When I was ten years old, I read A Walk in the Woods and decided I would thru-hike the entire Appalachian Trail one day. I put that dream on hold as a teenager when I learned about the 1996 murder of a lesbian couple in Shenandoah National Park, an hour from where I grew up in Virginia. It made me feel that being LGBTQ in the outdoors put me at risk—especially as a very visible LGBTQ person.
After a while, I returned to my dream. I didn’t want to let my fear win. On September 12, 2019, I completed a northbound thru-hike of the AT. I’m infinitely grateful I didn’t let myself give up. But being LGBTQ made my time on the trail harder.
I am nonbinary and transgender, which for me means I’m not a man or a woman, and prefer that others use the pronouns they, them, and theirs when referring to me. I am also queer, which in my case means being attracted to women and other nonbinary people but not men. I present as butch and am usually perceived as a lesbian. My specific identity has very much shaped my life.
My thru-hiking experience was different from that of cisgender hikers, even before I hit the trail. It started with selecting my gear: I wear men’s clothing, but I don’t have what’s generally assumed to be man’s body. While prepping for my hike, I had to choose between gear that made me feel comfortable and gear that fit my body best. I was terrified about heaping my concerns on some unsuspecting REI employee who wouldn’t necessarily know how to respond. Ultimately, I bought mostly men’s gear and clothing online and asked a friend who works at REI to help me pick out everything else.
I have gender dysphoria, so my body doesn’t match my gender identity and that gives me intense discomfort. Usually I wear a binder, which straps my chest down and helps to ease those feelings, but I couldn’t do that while hiking because binders can hurt your back. My hair can also be a source of dysphoria for me, so I usually keep it very short; several times on the AT, I found myself stressed about where I might next find a barber (particularly one that wouldn’t turn me away for not being a man) so my outward presentation would match my identity as much as possible. I had to accept that there would be days on the trail when my dysphoria would arise and make me miserable—and to keep hiking through them.
There were still other challenges: throughout my hike, I sensed discomfort from others, although no one said anything outright homophobic to me. The most common way that it manifested was a shocked, terrified, or uneasy look that many people had when I talked about anything LGBTQ related, or when I referenced myself as being LGBTQ. As all thru-hikers know, the trail can get very lonely. We rely on other hikers to be supportive and welcoming to relieve our isolation. When you’re out in the woods with no cell service, it really helps to have people around to ground you and make you feel less alone. But when you can tell that other hikers are uncomfortable with you, the trail feels even lonelier.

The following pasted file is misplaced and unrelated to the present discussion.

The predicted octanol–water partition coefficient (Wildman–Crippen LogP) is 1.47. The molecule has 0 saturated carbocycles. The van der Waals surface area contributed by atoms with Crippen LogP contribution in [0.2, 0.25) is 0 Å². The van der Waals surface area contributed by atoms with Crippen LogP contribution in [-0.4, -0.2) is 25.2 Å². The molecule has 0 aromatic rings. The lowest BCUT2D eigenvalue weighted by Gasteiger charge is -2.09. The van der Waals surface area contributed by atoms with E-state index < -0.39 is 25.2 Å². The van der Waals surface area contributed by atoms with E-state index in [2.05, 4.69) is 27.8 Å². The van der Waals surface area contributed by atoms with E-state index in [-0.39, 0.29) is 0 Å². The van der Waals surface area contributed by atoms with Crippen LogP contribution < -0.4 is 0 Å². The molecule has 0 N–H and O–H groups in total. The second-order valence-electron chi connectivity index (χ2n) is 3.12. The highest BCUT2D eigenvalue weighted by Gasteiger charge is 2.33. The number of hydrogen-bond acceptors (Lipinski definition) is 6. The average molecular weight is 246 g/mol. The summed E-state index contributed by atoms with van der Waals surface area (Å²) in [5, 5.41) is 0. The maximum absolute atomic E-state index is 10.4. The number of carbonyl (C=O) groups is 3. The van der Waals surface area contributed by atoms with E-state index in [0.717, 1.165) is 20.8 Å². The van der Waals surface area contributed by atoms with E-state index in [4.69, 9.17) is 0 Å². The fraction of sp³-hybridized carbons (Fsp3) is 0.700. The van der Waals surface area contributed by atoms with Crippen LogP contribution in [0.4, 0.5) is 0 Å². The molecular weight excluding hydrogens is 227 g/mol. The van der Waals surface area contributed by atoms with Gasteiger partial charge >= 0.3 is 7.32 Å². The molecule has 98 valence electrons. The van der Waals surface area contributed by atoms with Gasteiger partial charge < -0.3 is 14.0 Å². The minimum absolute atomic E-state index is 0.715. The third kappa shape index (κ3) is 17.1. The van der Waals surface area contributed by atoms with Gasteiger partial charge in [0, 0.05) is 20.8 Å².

Having a nonnormative gender identity and preferring the use of nonstandard pronouns means that I am often misgendered by people who have just met me. This posed a special on-trail challenge: the AT is a very social environment, yet people fade in and out of your bubble frequently. With each new person I met, I needed to decide whether or not to tell them who I was.
I usually based my decision on whether I thought they would be supportive and whether I thought I would see them again. Unfortunately, many of the people I decided to tell didn’t make an effort to respect my identity: around half of those I came out to initially seemed supportive, but then they didn’t follow up by using correct pronouns or language. (It’s easy to tell the difference between someone who is doing their best and messes up sometimes and someone who’s not making an effort.) But other people did try. One wonderful buddy I hiked with from Georgia through Pennsylvania had never heard of nonbinary identity before she met me, but she worked harder than anyone I’d ever met to get it right. She was proof that anyone can understand if they care to.
The trail also brought me a lot of joy, especially when I had the opportunity to bond with other queer hikers. A few times, I reached a campsite or a lunch spot with only other LGBTQ people, and it felt like everyone relaxed a little bit. Those rare instances gave us the chance to talk about our lives and our thru-hiking experience without fear of making anyone uncomfortable or having to explain ourselves. It reminded me that although getting to simply exist outdoors is beneficial for everyone, it can be especially important for LGBTQ people. It can be healing for us to just be in the woods, away from painful societal constraints. The wildlife doesn’t care what your gender is or who you love. In daily life, we experience constant stress about how we’re perceived and how we’ll be treated. Many of us can’t enter a gender-divided bathroom without trepidation. In the woods, of course, you can pee wherever you want.
The Appalachian Trail—and all trails—should ideally feel supportive and social for everyone. To that end, I hope that the outdoors community engages in education and difficult conversations about how to better include LGBTQ people on trails. That’s true for individuals as well as bigger outdoor organizations. If you want to be a better ally in the outdoors, I encourage you to take some time to research LGBTQ identities as well as issues faced by other marginalized groups. Don’t make assumptions about your fellow outdoorspeople. Ask them about themselves, and be willing to listen. Be sensitive to challenges others might face that you don’t. If we can teach ourselves to be welcoming and accepting on the trail, that’s a step toward being better to each other in everyday life.
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